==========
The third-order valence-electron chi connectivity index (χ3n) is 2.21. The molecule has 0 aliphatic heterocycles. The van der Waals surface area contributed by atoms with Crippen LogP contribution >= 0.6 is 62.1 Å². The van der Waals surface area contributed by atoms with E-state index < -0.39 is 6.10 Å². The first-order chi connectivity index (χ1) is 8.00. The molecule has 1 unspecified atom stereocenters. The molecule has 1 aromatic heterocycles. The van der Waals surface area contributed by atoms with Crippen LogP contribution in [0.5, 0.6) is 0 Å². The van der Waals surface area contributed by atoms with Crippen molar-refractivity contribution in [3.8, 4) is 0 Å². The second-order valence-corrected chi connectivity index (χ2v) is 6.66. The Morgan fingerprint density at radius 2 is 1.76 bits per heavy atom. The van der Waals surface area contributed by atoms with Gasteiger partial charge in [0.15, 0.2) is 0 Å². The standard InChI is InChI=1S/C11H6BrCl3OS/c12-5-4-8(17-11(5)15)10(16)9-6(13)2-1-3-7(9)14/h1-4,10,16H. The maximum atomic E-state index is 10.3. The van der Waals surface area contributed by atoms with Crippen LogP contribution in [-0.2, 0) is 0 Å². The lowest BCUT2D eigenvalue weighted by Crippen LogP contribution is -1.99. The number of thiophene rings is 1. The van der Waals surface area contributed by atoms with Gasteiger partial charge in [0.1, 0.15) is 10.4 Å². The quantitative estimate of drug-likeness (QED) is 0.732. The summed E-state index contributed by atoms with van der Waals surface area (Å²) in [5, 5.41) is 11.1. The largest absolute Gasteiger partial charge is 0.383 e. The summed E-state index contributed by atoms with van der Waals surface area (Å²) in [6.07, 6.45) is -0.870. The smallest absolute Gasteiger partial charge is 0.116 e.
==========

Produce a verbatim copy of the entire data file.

The third-order valence-electron chi connectivity index (χ3n) is 2.21. The molecule has 0 aliphatic heterocycles. The van der Waals surface area contributed by atoms with Crippen LogP contribution >= 0.6 is 62.1 Å². The van der Waals surface area contributed by atoms with E-state index < -0.39 is 6.10 Å². The first-order chi connectivity index (χ1) is 8.00. The molecule has 1 unspecified atom stereocenters. The molecule has 1 aromatic heterocycles. The van der Waals surface area contributed by atoms with Crippen LogP contribution in [0.5, 0.6) is 0 Å². The van der Waals surface area contributed by atoms with Crippen molar-refractivity contribution in [3.8, 4) is 0 Å². The second-order valence-corrected chi connectivity index (χ2v) is 6.66. The Morgan fingerprint density at radius 2 is 1.76 bits per heavy atom. The van der Waals surface area contributed by atoms with Gasteiger partial charge in [0.15, 0.2) is 0 Å². The standard InChI is InChI=1S/C11H6BrCl3OS/c12-5-4-8(17-11(5)15)10(16)9-6(13)2-1-3-7(9)14/h1-4,10,16H. The maximum atomic E-state index is 10.3. The van der Waals surface area contributed by atoms with Crippen LogP contribution in [-0.2, 0) is 0 Å². The lowest BCUT2D eigenvalue weighted by Crippen LogP contribution is -1.99. The number of thiophene rings is 1. The van der Waals surface area contributed by atoms with Gasteiger partial charge in [0.1, 0.15) is 10.4 Å². The quantitative estimate of drug-likeness (QED) is 0.732. The summed E-state index contributed by atoms with van der Waals surface area (Å²) in [5, 5.41) is 11.1. The largest absolute Gasteiger partial charge is 0.383 e. The summed E-state index contributed by atoms with van der Waals surface area (Å²) in [6.07, 6.45) is -0.870. The smallest absolute Gasteiger partial charge is 0.116 e.